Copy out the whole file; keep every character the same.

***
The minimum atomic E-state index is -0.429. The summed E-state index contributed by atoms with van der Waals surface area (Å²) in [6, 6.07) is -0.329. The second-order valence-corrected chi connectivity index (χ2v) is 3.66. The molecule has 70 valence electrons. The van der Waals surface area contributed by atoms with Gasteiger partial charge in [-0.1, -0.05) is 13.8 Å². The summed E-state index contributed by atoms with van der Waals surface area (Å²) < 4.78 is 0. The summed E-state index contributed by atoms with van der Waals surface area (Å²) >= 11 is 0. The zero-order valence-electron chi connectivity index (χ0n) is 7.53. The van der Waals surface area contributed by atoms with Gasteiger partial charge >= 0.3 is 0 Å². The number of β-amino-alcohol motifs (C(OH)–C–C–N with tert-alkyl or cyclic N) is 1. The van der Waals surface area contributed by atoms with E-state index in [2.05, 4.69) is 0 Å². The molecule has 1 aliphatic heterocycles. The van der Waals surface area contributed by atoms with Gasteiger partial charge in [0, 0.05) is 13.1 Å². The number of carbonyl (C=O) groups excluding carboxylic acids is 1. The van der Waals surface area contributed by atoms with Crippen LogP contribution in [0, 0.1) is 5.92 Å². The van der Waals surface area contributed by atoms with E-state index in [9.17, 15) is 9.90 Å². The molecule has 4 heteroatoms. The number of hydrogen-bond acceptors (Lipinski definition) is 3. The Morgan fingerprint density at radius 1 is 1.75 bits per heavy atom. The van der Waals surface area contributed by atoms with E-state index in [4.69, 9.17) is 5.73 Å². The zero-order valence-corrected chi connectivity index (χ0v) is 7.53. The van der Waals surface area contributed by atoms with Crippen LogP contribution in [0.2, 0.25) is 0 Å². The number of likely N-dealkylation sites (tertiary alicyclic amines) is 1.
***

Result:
The minimum atomic E-state index is -0.429. The summed E-state index contributed by atoms with van der Waals surface area (Å²) in [6, 6.07) is -0.329. The second-order valence-corrected chi connectivity index (χ2v) is 3.66. The molecule has 70 valence electrons. The van der Waals surface area contributed by atoms with Gasteiger partial charge in [-0.1, -0.05) is 13.8 Å². The summed E-state index contributed by atoms with van der Waals surface area (Å²) < 4.78 is 0. The summed E-state index contributed by atoms with van der Waals surface area (Å²) >= 11 is 0. The zero-order valence-electron chi connectivity index (χ0n) is 7.53. The van der Waals surface area contributed by atoms with Gasteiger partial charge >= 0.3 is 0 Å². The number of β-amino-alcohol motifs (C(OH)–C–C–N with tert-alkyl or cyclic N) is 1. The van der Waals surface area contributed by atoms with E-state index in [2.05, 4.69) is 0 Å². The molecule has 1 aliphatic heterocycles. The van der Waals surface area contributed by atoms with Gasteiger partial charge in [0, 0.05) is 13.1 Å². The number of carbonyl (C=O) groups excluding carboxylic acids is 1. The van der Waals surface area contributed by atoms with Crippen LogP contribution in [0, 0.1) is 5.92 Å². The van der Waals surface area contributed by atoms with E-state index in [9.17, 15) is 9.90 Å². The molecule has 4 heteroatoms. The number of hydrogen-bond acceptors (Lipinski definition) is 3. The Morgan fingerprint density at radius 1 is 1.75 bits per heavy atom. The van der Waals surface area contributed by atoms with E-state index in [4.69, 9.17) is 5.73 Å². The zero-order valence-corrected chi connectivity index (χ0v) is 7.53. The van der Waals surface area contributed by atoms with Crippen LogP contribution in [0.2, 0.25) is 0 Å². The number of likely N-dealkylation sites (tertiary alicyclic amines) is 1.